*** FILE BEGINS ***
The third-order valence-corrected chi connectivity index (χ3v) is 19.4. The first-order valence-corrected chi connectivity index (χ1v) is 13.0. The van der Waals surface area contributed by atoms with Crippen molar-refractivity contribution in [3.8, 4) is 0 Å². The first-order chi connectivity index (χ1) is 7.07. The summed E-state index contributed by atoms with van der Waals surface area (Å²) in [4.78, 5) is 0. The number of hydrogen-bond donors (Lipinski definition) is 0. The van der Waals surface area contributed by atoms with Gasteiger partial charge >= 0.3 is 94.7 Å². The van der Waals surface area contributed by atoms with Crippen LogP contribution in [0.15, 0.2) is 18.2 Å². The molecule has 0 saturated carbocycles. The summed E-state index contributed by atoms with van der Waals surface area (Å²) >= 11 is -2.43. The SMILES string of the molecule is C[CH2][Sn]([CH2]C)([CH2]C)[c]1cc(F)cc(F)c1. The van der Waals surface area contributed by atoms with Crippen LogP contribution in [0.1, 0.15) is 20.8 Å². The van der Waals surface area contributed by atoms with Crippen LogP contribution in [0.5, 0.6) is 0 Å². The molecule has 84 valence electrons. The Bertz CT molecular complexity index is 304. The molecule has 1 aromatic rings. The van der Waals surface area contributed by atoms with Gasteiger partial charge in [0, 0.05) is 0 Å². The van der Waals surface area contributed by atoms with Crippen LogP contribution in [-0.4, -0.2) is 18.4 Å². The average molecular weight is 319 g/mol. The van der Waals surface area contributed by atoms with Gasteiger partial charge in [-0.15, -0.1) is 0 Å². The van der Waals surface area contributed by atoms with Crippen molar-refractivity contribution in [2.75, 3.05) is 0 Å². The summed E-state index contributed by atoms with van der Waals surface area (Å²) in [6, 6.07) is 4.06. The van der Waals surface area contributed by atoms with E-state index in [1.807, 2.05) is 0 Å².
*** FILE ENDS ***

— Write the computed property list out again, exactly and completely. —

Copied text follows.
The third-order valence-corrected chi connectivity index (χ3v) is 19.4. The first-order valence-corrected chi connectivity index (χ1v) is 13.0. The van der Waals surface area contributed by atoms with Crippen molar-refractivity contribution in [3.8, 4) is 0 Å². The first-order chi connectivity index (χ1) is 7.07. The summed E-state index contributed by atoms with van der Waals surface area (Å²) in [4.78, 5) is 0. The number of hydrogen-bond donors (Lipinski definition) is 0. The van der Waals surface area contributed by atoms with Gasteiger partial charge >= 0.3 is 94.7 Å². The van der Waals surface area contributed by atoms with Crippen LogP contribution in [0.15, 0.2) is 18.2 Å². The molecule has 0 saturated carbocycles. The summed E-state index contributed by atoms with van der Waals surface area (Å²) >= 11 is -2.43. The SMILES string of the molecule is C[CH2][Sn]([CH2]C)([CH2]C)[c]1cc(F)cc(F)c1. The van der Waals surface area contributed by atoms with Crippen LogP contribution in [0.1, 0.15) is 20.8 Å². The van der Waals surface area contributed by atoms with Crippen LogP contribution in [0.5, 0.6) is 0 Å². The molecule has 84 valence electrons. The Bertz CT molecular complexity index is 304. The molecule has 1 aromatic rings. The van der Waals surface area contributed by atoms with Gasteiger partial charge in [0, 0.05) is 0 Å². The van der Waals surface area contributed by atoms with Crippen LogP contribution in [-0.4, -0.2) is 18.4 Å². The average molecular weight is 319 g/mol. The van der Waals surface area contributed by atoms with Gasteiger partial charge in [-0.15, -0.1) is 0 Å². The van der Waals surface area contributed by atoms with Crippen molar-refractivity contribution in [2.75, 3.05) is 0 Å². The summed E-state index contributed by atoms with van der Waals surface area (Å²) in [6, 6.07) is 4.06. The van der Waals surface area contributed by atoms with E-state index in [1.807, 2.05) is 0 Å².